I do not know if this is easy to tell but I love my life, my husband, and our son. I love where we are at and how I work for a great person, and able to go to school–practically for free. I feel my husband is greatly assisting me to develop my full potential.
I do not, however, enjoy when our child decides to begin pushing boundaries again. This usually happens when a growth spurt increases his mental faculties–which is great, half the time. How do I know? He either does the exact opposite of what is asked of him or just not at all. It drives me crazy, at times. I know preschoolers need imagination play and to run around, which is why I am thankful his daycare lets him play, like, four times a day for at least 30 minutes each time.–maybe more.
I work full-time and go to college part-time. When I get home, I really want to relax for a but before anything else, most days. I aim to always put family first but sometimes I need me time; ok, more often.
Is that wrong?!
I feel I do that with this blog through sometimes working on the blog is also stressful but I am working to change that.
I know I need to become more patience (the bearing of provocation, annoyance, misfortune, or pain without complaint, loss of temper, irritation, or the like) with many aspects of my life, especially my wonderful son. I need to play with him more often during the week (as does Daddy).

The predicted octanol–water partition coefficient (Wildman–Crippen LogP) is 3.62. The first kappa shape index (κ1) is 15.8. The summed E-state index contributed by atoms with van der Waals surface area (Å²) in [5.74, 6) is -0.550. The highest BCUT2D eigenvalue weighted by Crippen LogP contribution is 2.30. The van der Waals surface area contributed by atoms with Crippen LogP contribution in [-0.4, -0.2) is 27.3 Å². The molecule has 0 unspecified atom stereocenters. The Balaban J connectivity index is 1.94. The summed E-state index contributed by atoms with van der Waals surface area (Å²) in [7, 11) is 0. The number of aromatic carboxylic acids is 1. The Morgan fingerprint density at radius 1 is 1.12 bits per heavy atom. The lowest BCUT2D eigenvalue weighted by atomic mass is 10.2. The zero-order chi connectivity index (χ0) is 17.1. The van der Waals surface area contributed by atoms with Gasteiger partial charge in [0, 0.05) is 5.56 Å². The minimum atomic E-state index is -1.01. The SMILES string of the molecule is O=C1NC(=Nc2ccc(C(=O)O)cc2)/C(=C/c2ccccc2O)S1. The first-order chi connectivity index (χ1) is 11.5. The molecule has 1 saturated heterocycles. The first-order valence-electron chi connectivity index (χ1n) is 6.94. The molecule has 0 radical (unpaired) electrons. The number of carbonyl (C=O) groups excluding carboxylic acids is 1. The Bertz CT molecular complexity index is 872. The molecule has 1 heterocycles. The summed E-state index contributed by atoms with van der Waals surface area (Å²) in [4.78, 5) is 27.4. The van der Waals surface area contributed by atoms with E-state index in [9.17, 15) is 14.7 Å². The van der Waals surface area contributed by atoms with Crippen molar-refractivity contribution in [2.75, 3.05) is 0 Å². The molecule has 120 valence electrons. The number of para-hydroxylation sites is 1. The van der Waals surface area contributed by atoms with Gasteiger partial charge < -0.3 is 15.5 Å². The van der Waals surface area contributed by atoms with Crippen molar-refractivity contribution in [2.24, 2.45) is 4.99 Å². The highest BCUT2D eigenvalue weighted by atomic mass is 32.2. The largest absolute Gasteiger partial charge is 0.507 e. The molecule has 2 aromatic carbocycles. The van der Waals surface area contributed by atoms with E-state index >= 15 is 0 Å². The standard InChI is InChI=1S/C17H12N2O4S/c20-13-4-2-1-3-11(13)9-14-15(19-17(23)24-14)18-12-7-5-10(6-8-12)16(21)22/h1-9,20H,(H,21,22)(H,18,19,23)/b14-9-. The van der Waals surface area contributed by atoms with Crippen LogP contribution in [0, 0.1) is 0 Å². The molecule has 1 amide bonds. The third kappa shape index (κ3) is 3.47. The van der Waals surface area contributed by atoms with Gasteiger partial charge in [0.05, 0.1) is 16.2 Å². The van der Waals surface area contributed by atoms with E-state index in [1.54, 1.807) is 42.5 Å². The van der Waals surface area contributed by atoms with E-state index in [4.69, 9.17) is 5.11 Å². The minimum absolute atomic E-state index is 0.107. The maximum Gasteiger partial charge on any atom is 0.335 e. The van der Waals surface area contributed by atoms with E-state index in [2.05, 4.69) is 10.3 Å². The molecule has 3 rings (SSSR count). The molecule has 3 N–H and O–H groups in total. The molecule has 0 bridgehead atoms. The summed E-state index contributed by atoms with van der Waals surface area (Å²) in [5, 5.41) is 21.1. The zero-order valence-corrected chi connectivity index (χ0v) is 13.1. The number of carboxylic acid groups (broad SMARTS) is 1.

Maybe that is a common thought process with working parents, especially working mothers. For me, to alleviate some of my own guilt, I used to get a magazine called “Working Mother.” It is nice to know I am not alone in that aspect.
Patience, I think is more accurately defined as a quiet hope and trust; expecting things to turn out all right. Patience is being calm, tolerant, and accepting when difficulties occur and/or mistakes are made. Patience is a commitment to the future (The Virtues Project).
With that in mind, I realize that patience is a virtue to be focused on. I need to find a reminder for when I get frustrated, disappointed, or upset with my husband and son. I need that reminder that my preschooler is doing his best and still learning.
That is all anyone can asked of: your best.
As a parent, I quickly learned that patience is not something you are automatically granted upon the birth of any child but you are given numerous opportunities to develop patience. I recently realized that like any job, you are put into new, different circumstances and experiences–there can be a great deal to learn. It just bothers me that it will take me at least another give to six years to reach the level of patience and understanding that I have at work for me to development anywhere near the level of patience at home.
At home, my husband and I have been together (as a couple) for a decade (as of December 2014) and we are at a good place, especially when communicating under extreme emotions–I think. As for our son, he is the first and for right now, only child, which means there is still much to learn as parents too. I wish I knew how to talk to my son so he will understand me as intended.
In this case, I think John Quincy Adams said it best, “Patience and perseverance have a magical effect before which difficulties disappear and obstacles vanish.”
I would love to hear from you on darling Readers. I request recommendations on how I can develop patience when it comes to my little one. Please leave a comment on this post or use the Contact Me page. Thank you so much for your continued reading and hopefully you’re enjoying this blog.